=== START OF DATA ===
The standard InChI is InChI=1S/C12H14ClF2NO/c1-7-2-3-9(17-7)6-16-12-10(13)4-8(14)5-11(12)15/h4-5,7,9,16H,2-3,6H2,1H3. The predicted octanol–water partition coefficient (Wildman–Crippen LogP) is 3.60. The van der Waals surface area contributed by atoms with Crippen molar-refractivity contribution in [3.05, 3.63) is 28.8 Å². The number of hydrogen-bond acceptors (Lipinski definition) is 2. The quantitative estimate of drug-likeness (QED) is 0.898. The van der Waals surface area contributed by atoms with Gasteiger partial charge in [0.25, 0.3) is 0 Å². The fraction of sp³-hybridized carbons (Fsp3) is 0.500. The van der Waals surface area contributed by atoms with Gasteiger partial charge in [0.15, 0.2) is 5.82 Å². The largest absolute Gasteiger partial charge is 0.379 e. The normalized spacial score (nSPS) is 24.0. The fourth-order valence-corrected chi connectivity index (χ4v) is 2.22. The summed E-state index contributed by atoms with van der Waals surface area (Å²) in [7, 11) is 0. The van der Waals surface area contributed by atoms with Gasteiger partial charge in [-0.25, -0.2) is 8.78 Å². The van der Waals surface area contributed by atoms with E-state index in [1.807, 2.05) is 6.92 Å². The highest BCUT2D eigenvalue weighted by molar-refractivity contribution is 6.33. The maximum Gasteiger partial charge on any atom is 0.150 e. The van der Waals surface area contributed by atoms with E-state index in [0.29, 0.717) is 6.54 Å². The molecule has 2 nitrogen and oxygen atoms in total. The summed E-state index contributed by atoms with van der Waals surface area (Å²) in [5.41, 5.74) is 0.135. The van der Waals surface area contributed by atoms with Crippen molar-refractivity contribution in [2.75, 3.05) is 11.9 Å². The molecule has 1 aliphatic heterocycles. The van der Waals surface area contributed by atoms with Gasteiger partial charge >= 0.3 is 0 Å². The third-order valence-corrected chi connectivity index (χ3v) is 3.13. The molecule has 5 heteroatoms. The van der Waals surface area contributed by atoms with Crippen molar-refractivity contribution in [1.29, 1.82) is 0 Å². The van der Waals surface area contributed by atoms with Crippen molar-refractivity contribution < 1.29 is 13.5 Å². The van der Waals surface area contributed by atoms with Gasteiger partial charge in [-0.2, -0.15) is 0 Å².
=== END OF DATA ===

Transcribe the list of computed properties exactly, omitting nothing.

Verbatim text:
The standard InChI is InChI=1S/C12H14ClF2NO/c1-7-2-3-9(17-7)6-16-12-10(13)4-8(14)5-11(12)15/h4-5,7,9,16H,2-3,6H2,1H3. The predicted octanol–water partition coefficient (Wildman–Crippen LogP) is 3.60. The van der Waals surface area contributed by atoms with Crippen molar-refractivity contribution in [3.05, 3.63) is 28.8 Å². The number of hydrogen-bond acceptors (Lipinski definition) is 2. The quantitative estimate of drug-likeness (QED) is 0.898. The van der Waals surface area contributed by atoms with Gasteiger partial charge in [0.25, 0.3) is 0 Å². The fraction of sp³-hybridized carbons (Fsp3) is 0.500. The van der Waals surface area contributed by atoms with Gasteiger partial charge in [0.15, 0.2) is 5.82 Å². The largest absolute Gasteiger partial charge is 0.379 e. The normalized spacial score (nSPS) is 24.0. The fourth-order valence-corrected chi connectivity index (χ4v) is 2.22. The summed E-state index contributed by atoms with van der Waals surface area (Å²) in [7, 11) is 0. The van der Waals surface area contributed by atoms with Gasteiger partial charge in [-0.25, -0.2) is 8.78 Å². The van der Waals surface area contributed by atoms with E-state index in [1.807, 2.05) is 6.92 Å². The highest BCUT2D eigenvalue weighted by molar-refractivity contribution is 6.33. The maximum Gasteiger partial charge on any atom is 0.150 e. The van der Waals surface area contributed by atoms with E-state index in [0.29, 0.717) is 6.54 Å². The molecule has 2 nitrogen and oxygen atoms in total. The summed E-state index contributed by atoms with van der Waals surface area (Å²) in [5.41, 5.74) is 0.135. The van der Waals surface area contributed by atoms with Crippen molar-refractivity contribution in [2.75, 3.05) is 11.9 Å². The molecule has 1 aliphatic heterocycles. The van der Waals surface area contributed by atoms with Gasteiger partial charge >= 0.3 is 0 Å². The third-order valence-corrected chi connectivity index (χ3v) is 3.13. The molecule has 5 heteroatoms. The van der Waals surface area contributed by atoms with Crippen molar-refractivity contribution in [1.29, 1.82) is 0 Å². The van der Waals surface area contributed by atoms with Crippen molar-refractivity contribution < 1.29 is 13.5 Å². The van der Waals surface area contributed by atoms with Gasteiger partial charge in [-0.2, -0.15) is 0 Å².